Aluminum. The high grade kind, that can be milled accurately into MBP, MBA and iPad cases.



    Aircraft. Perhaps they leased a 747 Freightliner, to move all those ipods and iphones out of China.



    Not sure either of these are, or are likely to be, in limited supply. Or to be in limited supply based on the amounts used by Apple.
  • Reply 10 of 70
    cubertcubert Posts: 728member
    Is it just me or do I not find the $3.9 million figure anywhere except the title of the article?
  • Reply 11 of 70
    cubertcubert Posts: 728member
    Quote:
    Originally Posted by Robin Huber View Post


    I recall they only bought the exclusive right to use it in their class of electronic devices, not the company itself. Am I wrong?



    Also, I doubt this mystery investment has anything to do with something that has not even rolled out in an Apple product yet (liquid metal). Too risky. They would only front that kind of money for something that they have proven useful and proven massive sales.



    You're right. They didn't buy the company. It's an exclusive agreement.
  • Reply 12 of 70
    Quote:
    Originally Posted by cvaldes1831 View Post


    Nah, they bought the liquid metal company outright several months ago. They own it lock, stock, and barrel.



    They certainly didn't buy the company. They have an exclusive agreement to use it in portable electronics:

    http://www.appleinsider.com/articles..._11m_debt.html
  • Reply 13 of 70
    cameronjcameronj Posts: 2,357member
    Quote:
    Originally Posted by OriginalG View Post


    Fairy dust!



    The most obvious components are LCD and batteries. I see Apple putting in some work to get outstanding battery life. They even claimed to use their own chemical composition. But LCDs, I'd be somewhat surprised that Apple would be the one that's engineering the breakthroughs. They might just be securing them.



    Securing them is the key. I'd bet it's the high res LCDs that the iP4 and the iPad2 use.



    Maybe if they're really smart it will also include the Qualcomm dual mode chips to allow Apple to be the only manufacturer who can easily make a phone that can be both GSM and CDMA, which could be a big market as 4G takes over and both VZ and Apple need backwards compatibility for voice.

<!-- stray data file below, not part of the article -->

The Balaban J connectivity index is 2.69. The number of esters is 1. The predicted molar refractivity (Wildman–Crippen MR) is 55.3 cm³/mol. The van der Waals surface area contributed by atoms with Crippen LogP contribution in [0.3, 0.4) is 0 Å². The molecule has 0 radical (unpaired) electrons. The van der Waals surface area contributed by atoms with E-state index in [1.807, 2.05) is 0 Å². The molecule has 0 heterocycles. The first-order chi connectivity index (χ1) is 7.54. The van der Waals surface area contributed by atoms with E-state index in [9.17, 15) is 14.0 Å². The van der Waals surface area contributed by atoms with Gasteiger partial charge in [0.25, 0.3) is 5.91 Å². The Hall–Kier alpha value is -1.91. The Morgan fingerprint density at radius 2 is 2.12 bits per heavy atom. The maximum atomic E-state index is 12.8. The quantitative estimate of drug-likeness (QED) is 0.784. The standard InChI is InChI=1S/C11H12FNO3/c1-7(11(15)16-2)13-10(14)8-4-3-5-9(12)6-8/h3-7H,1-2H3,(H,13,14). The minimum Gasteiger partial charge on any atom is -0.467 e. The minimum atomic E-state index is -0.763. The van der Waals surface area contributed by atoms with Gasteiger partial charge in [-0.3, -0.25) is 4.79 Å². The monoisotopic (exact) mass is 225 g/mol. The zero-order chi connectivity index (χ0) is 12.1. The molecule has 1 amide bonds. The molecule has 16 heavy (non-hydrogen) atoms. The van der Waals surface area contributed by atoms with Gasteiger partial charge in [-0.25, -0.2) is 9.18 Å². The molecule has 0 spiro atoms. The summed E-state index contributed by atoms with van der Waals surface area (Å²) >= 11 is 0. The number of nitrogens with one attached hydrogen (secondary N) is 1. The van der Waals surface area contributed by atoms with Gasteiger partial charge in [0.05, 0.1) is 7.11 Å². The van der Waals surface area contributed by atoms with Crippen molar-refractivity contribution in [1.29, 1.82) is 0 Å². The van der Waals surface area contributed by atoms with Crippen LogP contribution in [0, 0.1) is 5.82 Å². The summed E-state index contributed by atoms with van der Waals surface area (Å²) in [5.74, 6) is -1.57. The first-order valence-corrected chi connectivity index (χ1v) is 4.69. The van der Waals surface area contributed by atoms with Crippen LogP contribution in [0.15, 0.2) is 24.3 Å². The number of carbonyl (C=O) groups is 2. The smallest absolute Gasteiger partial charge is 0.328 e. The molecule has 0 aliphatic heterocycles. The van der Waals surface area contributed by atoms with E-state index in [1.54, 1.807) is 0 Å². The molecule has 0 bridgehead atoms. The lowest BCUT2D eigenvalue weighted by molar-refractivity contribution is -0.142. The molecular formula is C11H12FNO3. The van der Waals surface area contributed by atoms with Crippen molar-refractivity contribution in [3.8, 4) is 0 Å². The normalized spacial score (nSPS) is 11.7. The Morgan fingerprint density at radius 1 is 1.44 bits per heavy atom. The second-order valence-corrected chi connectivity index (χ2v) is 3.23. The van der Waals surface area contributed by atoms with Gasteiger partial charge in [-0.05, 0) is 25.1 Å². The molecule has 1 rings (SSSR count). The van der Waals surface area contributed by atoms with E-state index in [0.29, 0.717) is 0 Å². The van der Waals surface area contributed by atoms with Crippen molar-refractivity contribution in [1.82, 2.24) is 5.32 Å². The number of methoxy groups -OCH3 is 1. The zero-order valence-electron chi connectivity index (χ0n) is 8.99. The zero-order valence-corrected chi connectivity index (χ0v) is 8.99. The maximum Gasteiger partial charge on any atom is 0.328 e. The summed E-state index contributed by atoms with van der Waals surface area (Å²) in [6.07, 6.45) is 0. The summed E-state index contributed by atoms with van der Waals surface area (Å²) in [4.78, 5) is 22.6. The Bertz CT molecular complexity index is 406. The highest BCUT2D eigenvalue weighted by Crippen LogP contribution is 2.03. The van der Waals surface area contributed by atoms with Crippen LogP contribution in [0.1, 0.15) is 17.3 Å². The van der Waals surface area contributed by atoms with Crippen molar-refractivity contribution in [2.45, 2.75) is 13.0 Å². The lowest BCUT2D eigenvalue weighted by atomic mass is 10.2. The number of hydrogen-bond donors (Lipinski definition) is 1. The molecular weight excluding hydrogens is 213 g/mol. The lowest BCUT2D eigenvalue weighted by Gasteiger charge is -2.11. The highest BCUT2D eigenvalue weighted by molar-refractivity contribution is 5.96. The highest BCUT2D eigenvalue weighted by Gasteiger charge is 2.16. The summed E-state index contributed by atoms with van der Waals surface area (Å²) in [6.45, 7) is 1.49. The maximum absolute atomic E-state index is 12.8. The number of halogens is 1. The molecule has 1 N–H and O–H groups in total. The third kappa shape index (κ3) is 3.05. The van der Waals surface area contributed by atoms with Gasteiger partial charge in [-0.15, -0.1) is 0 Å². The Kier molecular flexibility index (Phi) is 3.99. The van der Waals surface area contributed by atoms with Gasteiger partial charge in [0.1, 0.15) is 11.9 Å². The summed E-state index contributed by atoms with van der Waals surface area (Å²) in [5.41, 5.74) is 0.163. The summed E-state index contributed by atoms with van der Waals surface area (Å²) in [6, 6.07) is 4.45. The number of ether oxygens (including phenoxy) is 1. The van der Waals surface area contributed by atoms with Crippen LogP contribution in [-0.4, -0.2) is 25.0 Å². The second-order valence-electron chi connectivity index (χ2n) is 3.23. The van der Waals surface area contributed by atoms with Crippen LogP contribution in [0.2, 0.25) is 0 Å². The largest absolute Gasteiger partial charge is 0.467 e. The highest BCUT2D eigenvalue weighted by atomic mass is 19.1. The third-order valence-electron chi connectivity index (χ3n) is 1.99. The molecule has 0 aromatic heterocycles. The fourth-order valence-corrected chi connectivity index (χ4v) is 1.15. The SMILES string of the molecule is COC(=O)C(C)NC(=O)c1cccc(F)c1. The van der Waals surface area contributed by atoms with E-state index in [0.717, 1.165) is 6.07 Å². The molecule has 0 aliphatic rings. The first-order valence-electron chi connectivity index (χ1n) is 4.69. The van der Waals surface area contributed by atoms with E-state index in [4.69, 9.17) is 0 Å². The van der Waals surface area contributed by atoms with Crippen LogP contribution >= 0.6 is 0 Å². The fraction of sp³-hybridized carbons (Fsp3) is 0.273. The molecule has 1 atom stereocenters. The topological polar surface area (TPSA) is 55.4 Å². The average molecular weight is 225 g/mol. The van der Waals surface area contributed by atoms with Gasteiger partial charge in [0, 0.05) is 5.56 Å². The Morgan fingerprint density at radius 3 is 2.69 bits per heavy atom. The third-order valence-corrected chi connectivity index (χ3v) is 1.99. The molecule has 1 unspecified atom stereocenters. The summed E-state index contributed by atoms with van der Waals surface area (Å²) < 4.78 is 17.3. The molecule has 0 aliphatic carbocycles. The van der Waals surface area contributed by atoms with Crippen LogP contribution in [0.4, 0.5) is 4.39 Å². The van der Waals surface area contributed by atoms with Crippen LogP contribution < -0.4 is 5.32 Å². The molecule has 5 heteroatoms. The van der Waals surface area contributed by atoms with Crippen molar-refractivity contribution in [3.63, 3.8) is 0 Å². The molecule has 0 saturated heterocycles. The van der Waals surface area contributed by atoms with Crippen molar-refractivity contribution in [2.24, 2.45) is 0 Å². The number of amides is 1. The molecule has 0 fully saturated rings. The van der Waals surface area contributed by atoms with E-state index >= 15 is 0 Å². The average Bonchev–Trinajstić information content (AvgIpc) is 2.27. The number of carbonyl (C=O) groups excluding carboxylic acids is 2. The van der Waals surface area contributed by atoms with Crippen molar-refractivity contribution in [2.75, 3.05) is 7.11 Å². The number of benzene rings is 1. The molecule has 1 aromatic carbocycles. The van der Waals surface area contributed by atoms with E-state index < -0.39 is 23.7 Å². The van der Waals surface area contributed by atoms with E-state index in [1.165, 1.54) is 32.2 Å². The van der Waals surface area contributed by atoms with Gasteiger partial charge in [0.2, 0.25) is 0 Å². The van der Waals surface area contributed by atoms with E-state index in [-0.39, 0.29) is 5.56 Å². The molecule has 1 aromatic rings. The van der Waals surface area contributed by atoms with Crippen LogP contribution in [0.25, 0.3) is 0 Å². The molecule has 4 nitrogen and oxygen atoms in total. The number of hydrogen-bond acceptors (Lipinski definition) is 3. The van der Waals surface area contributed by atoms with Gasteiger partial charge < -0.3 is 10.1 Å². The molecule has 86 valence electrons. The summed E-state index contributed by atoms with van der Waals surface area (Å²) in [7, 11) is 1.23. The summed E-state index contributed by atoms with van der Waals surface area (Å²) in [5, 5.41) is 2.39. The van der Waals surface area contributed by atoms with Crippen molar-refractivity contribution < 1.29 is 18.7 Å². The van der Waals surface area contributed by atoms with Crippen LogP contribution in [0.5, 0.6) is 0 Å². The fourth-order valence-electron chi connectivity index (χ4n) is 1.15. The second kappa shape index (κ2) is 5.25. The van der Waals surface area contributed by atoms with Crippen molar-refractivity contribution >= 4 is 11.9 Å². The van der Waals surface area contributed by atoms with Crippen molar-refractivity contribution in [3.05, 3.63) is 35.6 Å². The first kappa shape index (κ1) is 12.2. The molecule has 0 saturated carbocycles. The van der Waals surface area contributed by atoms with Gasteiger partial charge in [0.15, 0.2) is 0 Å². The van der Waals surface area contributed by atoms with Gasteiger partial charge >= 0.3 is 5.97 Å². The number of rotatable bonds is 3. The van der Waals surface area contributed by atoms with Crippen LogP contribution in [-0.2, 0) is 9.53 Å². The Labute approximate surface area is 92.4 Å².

• Reply 14 of 70
    aaarrrggghaaarrrgggh Posts: 1,608member
    Quote:
    Originally Posted by c-ray View Post


    Now what do you suppose that apple uses lots of these days ...



    Aluminum. The high grade kind, that can be milled accurately into MBP, MBA and iPad cases.



    Aircraft. Perhaps they leased a 747 Freightliner, to move all those ipods and iphones out of China.



    No, no, no... they must have bought a 20% stake in Alcoa!



    I think I am going to stick with the idea they bought screens. That was clearly what was limiting their growth, and they are consuming almost all of the current iPad-like screen production out there. I'd guess they are hedging 20% of their intended production needs.
  • Reply 15 of 70
    Quote:
    Originally Posted by Cubert View Post


    Is it just me or do I not find the $3.9 million figure anywhere except the title of the article?



    I was about to post the same question. I don't recall the $3.9 Billion figure mentioned during the call.
  • Reply 16 of 70
    Quote:
    Originally Posted by OriginalG View Post


    They certainly didn't buy the company. They have an exclusive agreement to use it in portable electronics:

    http://www.appleinsider.com/articles..._11m_debt.html



    My bad, probably thinking about another M&A.
  • Reply 17 of 70
    blastdoorblastdoor Posts: 2,646member
    Quote:
    Originally Posted by Felixer View Post


    Kick-ass touch screen panels, and high capacity batteries.



    I immediately thought of the screens, but I didn't think of the batteries -- I bet you're right, though. Lithium ion batteries are clearly a key component that may experience shortages over the next few years.
  • Reply 18 of 70
    Quote:
    Originally Posted by cameronj View Post


    Securing them is the key. I'd bet it's the high res LCDs that the iP4 and the iPad2 use.



    Maybe if they're really smart it will also include the Qualcomm dual mode chips to allow Apple to be the only manufacturer who can easily make a phone that can be both GSM and CDMA, which could be a big market as 4G takes over and both VZ and Apple need backwards compatibility for voice.



    Now that's an idea! They couldn't make Qualcomm only sell the chips to them, but they could say "we'll take X number", X being slight more than Qualcomm can even produce according to calculations
  • Reply 19 of 70
    penchantedpenchanted Posts: 1,070member
    I am guessing one of these deals is an extension of the existing deal with LG for displays. I personally believe that the previous LG deal provided funding for the R&D to create the kind of high-res display we are contemplating. Now they are tying up supply of such panels.
  • Reply 20 of 70
    Carbon fiber manufacturing capability. That's my best guess. That and battery tech. They patented a process not long ago to improve the surface appearance of carbon fiber, and they are busy patenting thinner display tech. The future of Apple is lighter and thinner, so carbon is the top choice along with liquid metal components and thinner lighter batteries.